After fumbling to depict Loki’s mythologically-legitimatized queer backstory in the first season, the Marvel spin off-series starring Tom Hiddleston is gifted another chance to explore Loki’s canon bisexuality and gender fluidity. At the same time, the show expands Marvel’s already impressive legacy as the first scripted original show to receive an official renewal.
Between successfully snatching a coveted renewal and further building the Marvel empire, the reward – and, consequently, the risk – of producing unquestionably queer representation has never been higher. It then becomes genuinely debatable as to whether or not Marvel is willing to make the massive jump from easily assigning LGBTQ+ labels to depicting sincere experiences of queer love or gender expression.
When revisiting the gossip and hype that preceded the premiere of the Disney+ series – particularly the moment in which frenzied Marvel fans tore apart the new trailer to produce one, minor screenshot of a case file confirming Loki’s fluid sex – the whiplash of a disappointing and unexpectedly heteronormative outcome burns with the familiar singe of queerbaiting.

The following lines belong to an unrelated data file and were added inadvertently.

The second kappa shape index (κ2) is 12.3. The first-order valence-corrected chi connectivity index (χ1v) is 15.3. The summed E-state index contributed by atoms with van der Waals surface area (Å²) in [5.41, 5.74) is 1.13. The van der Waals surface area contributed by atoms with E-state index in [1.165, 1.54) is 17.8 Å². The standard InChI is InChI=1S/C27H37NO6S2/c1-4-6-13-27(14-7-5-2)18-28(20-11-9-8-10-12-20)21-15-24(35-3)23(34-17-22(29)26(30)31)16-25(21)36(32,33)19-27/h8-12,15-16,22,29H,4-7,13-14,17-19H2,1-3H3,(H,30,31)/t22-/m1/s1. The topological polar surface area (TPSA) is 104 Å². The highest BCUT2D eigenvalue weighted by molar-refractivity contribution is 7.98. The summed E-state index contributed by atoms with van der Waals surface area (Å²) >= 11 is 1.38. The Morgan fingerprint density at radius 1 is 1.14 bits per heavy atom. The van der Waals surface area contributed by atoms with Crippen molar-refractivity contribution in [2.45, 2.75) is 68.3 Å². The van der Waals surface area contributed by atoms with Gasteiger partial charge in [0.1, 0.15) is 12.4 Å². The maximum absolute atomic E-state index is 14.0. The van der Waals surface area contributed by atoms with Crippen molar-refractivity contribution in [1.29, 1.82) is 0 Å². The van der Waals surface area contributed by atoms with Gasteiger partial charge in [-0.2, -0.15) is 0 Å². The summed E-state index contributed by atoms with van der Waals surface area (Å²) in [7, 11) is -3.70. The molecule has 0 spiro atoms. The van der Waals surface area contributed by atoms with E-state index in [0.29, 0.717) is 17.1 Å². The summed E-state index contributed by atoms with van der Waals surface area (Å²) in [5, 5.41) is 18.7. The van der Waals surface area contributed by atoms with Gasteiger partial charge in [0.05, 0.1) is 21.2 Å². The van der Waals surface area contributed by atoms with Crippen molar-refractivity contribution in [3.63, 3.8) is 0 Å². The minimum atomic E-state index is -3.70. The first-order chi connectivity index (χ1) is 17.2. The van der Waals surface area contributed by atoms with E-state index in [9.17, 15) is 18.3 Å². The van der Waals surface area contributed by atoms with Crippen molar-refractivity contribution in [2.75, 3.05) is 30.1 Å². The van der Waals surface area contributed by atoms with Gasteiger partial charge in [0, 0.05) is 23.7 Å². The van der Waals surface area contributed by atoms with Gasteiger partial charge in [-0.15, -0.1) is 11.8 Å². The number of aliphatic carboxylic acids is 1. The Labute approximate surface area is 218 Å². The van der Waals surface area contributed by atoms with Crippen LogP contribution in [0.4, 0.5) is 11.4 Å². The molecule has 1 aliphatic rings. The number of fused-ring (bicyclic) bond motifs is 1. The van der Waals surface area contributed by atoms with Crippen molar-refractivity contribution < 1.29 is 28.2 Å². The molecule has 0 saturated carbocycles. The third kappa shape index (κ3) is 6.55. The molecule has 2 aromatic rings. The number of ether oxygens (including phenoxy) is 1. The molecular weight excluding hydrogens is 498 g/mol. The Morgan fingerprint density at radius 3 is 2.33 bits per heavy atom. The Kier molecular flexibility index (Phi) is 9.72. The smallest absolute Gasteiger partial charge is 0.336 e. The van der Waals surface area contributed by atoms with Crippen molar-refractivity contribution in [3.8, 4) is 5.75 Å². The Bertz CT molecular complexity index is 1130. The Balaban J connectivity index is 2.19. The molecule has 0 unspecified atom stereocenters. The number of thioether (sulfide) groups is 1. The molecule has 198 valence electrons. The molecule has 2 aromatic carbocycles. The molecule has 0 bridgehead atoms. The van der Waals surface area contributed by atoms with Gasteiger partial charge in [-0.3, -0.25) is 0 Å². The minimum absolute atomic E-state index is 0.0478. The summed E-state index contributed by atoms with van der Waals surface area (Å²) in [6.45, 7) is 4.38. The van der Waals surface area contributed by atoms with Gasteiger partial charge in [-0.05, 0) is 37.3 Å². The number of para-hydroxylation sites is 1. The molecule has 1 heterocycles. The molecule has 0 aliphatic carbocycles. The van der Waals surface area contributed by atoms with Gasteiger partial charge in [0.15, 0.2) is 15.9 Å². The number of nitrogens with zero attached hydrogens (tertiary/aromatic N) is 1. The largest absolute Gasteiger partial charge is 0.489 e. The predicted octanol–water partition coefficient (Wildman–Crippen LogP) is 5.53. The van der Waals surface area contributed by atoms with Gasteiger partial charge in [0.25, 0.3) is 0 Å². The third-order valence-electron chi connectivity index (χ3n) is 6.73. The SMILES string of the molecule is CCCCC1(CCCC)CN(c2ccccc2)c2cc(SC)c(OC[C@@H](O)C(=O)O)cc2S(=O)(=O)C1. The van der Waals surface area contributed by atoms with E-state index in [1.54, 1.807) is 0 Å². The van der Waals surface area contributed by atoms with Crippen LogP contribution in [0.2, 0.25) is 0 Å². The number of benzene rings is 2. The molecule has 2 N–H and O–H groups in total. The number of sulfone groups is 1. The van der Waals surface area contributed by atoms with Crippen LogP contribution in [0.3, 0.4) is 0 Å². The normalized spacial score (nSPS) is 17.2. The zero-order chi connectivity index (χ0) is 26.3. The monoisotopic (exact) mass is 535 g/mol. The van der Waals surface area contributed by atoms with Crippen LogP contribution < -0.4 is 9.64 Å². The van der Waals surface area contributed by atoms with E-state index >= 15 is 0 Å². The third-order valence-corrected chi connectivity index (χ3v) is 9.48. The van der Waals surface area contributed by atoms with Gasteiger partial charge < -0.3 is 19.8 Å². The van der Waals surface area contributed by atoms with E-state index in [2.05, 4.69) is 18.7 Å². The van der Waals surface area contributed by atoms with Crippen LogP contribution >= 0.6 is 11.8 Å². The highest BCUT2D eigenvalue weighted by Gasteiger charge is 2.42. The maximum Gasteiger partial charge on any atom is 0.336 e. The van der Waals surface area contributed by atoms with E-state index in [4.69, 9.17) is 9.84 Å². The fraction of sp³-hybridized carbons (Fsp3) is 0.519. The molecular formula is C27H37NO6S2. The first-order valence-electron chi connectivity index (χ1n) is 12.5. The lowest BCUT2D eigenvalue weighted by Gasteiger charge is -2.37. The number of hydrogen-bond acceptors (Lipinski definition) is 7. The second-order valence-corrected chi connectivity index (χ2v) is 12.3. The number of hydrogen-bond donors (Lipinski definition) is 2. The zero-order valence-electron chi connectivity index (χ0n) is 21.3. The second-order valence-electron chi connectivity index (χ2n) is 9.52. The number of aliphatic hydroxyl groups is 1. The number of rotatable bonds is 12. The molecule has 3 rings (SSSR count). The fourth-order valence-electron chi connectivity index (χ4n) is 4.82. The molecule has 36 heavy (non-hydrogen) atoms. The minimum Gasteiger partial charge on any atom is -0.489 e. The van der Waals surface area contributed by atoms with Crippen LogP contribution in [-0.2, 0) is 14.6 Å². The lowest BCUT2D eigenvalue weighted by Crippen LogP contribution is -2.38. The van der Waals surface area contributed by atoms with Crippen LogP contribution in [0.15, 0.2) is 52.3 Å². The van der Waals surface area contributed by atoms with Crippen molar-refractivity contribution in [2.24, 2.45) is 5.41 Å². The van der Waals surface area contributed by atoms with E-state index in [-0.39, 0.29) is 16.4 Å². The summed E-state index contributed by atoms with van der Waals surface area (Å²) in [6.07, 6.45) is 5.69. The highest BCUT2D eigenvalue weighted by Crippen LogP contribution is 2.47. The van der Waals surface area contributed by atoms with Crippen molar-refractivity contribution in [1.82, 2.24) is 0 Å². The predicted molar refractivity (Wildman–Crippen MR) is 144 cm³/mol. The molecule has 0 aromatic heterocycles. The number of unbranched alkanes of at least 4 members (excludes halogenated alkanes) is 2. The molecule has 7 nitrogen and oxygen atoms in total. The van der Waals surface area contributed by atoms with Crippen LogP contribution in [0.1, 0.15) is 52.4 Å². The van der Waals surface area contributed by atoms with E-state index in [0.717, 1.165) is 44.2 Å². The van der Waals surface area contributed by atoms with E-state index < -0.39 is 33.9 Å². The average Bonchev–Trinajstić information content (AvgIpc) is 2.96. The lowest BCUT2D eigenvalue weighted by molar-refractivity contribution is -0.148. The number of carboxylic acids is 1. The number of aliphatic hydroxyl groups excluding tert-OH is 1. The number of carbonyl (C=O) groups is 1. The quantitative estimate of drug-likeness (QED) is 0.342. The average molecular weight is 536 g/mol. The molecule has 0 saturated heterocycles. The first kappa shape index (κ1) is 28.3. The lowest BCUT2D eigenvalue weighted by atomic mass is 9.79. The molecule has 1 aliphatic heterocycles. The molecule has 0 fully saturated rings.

Only now, the act of dangling queer-coded characters in front of viewers desperate to be represented is quickly justified by the fact that mainstream media moguls promise to be putting in a sincere effort; and well, it’s never been done before. So here’s a character that looks and acts recognizably queer enough to recieve a superficial “first” label; but also, Loki will only ever reference his bisexuality in one episode, through a single line of brief, indirect dialogue – oh, and a document will flash onscreen for a second with his fluid sex.
Behind Marvel’s delicate dance around an explicit demonstration of Loki’s queerness lies the opportunity to back up every little gay breadcrumb the showrunners had no problem dropping and publicizing as an inclusive feat for the company.
As to what Marvel specifically plans for the second season, well that’s anybody’s guess right now. Hiddleston himself has learned overtime that portraying the God of Mischief means entering the unknown: “I have learned, at this point, having said goodbye to the character more than twice, two and a half times maybe, to make no assumptions,” he tells Deadline when asked about Loki’s future, “So, I’m also aware that I’m only playing him because of the audience, really. So, it’s not up to me. But I do love playing him, and every time, I seem to find new, interesting things about him. So, yeah, I’m a temporary passenger on Loki’s journey, but we’ll see. We’ll see where the ride goes now.”
The only clue we can cling to is the ending sequence of the season finale as it brings the audience back to the notorious case file from the initial trailer – the document esteemed for confirming Loki’s gender fluidity. Although this time, the file is decorated with a red stamp reading, “Loki will return in Season 2.” Coincidence?
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